Europe’s economy is in more trouble than ever.
There’s rebellion in the ranks of the French government. And German business confidence is dropping.
It’s one thing acting tough when Greece or Portugal are suffering. It’s quite another when the ‘core’ of the eurozone is in the doldrums too.
Naturally, stocks rose at this turn of events. You see, the worse things get, the more pressure there is on the European Central Bank to print money.
And comments from Mario Draghi, the European Central Bank (ECB) boss, at the central bankers’ big get-together in Jackson Hole suggest he’s close to breaking point.
Draghi gives the green light to eurozone money-printing
Draghi and the ECB were the stars of the show at Jackson Hole. He noted that eurozone inflation was crumbling. He said that the ECB could use “all the available instruments” to combat deflation.
Analysts reckon that means he’s acknowledging that quantitative easing (QE) is more than likely to be necessary. In short, the ECB would print money and use it to buy eurozone government bonds, in order to prop up the region’s banking sector, and to encourage more risk-taking by lenders and investors.
Of course, any hint of more money-printing always cheers the market, and European stocks reacted well to the news.
But US stocks have also continued to do well. That’s even although some people thought that Federal Reserve boss Janet Yellen’s Jackson Hole speech was a little more hawkish (ie supportive of rate rises) than her previous utterances.
So what’s going on? And what does it mean for your money?
How eurozone QE could help US and UK central bankers
The Anglo-Saxon economies have suffered a lot during the financial crisis. But compared to the eurozone, they’ve had it lightly.
QE has made the difference. Printing money has done two main things. Firstly, it bailed out the banks. It has allowed them to take the slow, painful route to repairing their balance sheets, rather than the fast and very painful route (ie, bankruptcy).
Secondly, it has kept the US dollar and the pound weak. That’s helped to boost competitiveness in both countries. In fact, Britain’s labour costs are now lower than Spain’s, according to data from Eurostat reported in the FT.
Economies in both the US and the UK have now rallied to the point where there’s talk of higher inflation and interest rates.
Europe, meanwhile, tried to sweep a lot of its banks’ problems under the carpet. Limited action by the ECB has kept them on life support, but it has held up the balance sheet repair process.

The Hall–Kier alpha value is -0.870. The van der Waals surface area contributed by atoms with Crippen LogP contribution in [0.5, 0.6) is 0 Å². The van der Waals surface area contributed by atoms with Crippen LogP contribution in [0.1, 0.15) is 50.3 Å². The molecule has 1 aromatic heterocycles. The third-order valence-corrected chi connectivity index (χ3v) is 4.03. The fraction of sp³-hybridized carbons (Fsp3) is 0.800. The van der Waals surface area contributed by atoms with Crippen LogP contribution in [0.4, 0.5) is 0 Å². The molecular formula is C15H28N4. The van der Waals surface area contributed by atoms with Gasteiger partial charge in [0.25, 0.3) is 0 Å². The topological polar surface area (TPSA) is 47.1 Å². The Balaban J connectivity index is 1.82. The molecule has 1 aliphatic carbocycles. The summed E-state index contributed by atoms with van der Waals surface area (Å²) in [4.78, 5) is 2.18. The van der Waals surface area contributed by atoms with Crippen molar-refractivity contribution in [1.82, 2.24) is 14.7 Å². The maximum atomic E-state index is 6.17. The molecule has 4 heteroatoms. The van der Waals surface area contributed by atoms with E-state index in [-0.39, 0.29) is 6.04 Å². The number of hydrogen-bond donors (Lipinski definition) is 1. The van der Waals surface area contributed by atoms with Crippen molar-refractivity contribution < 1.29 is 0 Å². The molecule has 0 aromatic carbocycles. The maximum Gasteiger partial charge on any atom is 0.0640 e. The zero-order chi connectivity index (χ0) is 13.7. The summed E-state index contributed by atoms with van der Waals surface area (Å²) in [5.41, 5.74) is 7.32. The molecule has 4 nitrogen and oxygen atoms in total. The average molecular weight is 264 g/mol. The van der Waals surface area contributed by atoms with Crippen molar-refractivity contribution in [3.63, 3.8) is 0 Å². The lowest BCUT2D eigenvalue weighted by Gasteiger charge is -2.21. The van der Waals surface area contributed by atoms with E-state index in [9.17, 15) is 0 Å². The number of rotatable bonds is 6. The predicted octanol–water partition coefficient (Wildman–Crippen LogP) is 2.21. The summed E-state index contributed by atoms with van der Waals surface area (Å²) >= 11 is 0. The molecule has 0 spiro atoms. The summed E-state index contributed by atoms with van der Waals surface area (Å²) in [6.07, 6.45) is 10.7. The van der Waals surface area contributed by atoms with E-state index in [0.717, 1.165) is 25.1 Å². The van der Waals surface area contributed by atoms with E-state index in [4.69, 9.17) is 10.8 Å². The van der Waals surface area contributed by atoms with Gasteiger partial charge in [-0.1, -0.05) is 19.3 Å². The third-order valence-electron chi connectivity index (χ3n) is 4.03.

To add insult to injury, after the initial panic was over, the euro appreciated strongly against currencies that were being weakened by QE. As a result, the euro is too strong for the vast majority of countries who use it.
The ECB knows this, and it’s been trying to talk the euro down (pretty successfully in recent months). And this is one reason why eurozone money printing might end up boosting stocks around the world, not just in Europe.
You see, if the ECB launches QE – and we expect it will – then the euro will no longer be the world’s ‘strong’ currency. Throw in the fact that Japan is also trying to weaken the yen, and it looks like that mantle will be passed back to the US dollar.
All else being equal, a stronger currency is deflationary. So this suggests that money printing by Europe could take pressure off the US – and perhaps the UK – to raise interest rates.
Anglo-Saxon governments don’t want higher interest rates
The other thing to be aware of is that governments everywhere still carry huge amounts of debt that they need to deal with at some point. It’s been easy to forget this because there hasn’t been a huge panic so far. But as recent figures show, the UK’s debt situation in particular, is still as grim as ever.
An interesting piece from the team at fund manager M&G put this into context the other day. While both the US and the eurozone have managed to cut their budget deficits (as a proportion of GDP) quite drastically since 2010, Britain’s efforts have stalled in the last two years.
The only way to get out of this in a moderately painless manner is through ‘financial repression’. You keep interest rates down, and allow inflation to rise. This way you pay off a good chunk of your debts via inflation, rather than by defaulting outright.
The reason why both Mark Carney at the Bank of England and Yellen at the Fed want wages to start rising strongly before they raise interest rates, is because they want to maintain low ‘real’ interest rates. They want to be ‘behind the curve’. A sustained period of inflation at 3-4%, say, would be just what the doctor ordered.
So we could see interest rates staying lower than markets expect for some time. And in the longer run, we could see a lot more inflation than we’ve been used to as well.
In terms of investing, I’d rather stick with countries that are actively looking to do more QE and still have relatively inexpensive stock markets – such as Europe or Japan – than the US.
However, the FTSE 100 doesn’t look a terrible bet either – it offers exposure to half-decent dividend stocks, the mining sector (which should benefit from a more inflationary world) and to the US dollar.
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On this day in history
On this day in 1768, Captain James Cook set off from Plymouth on his way to Tahiti and the fabled land of Terra Australis Incognita.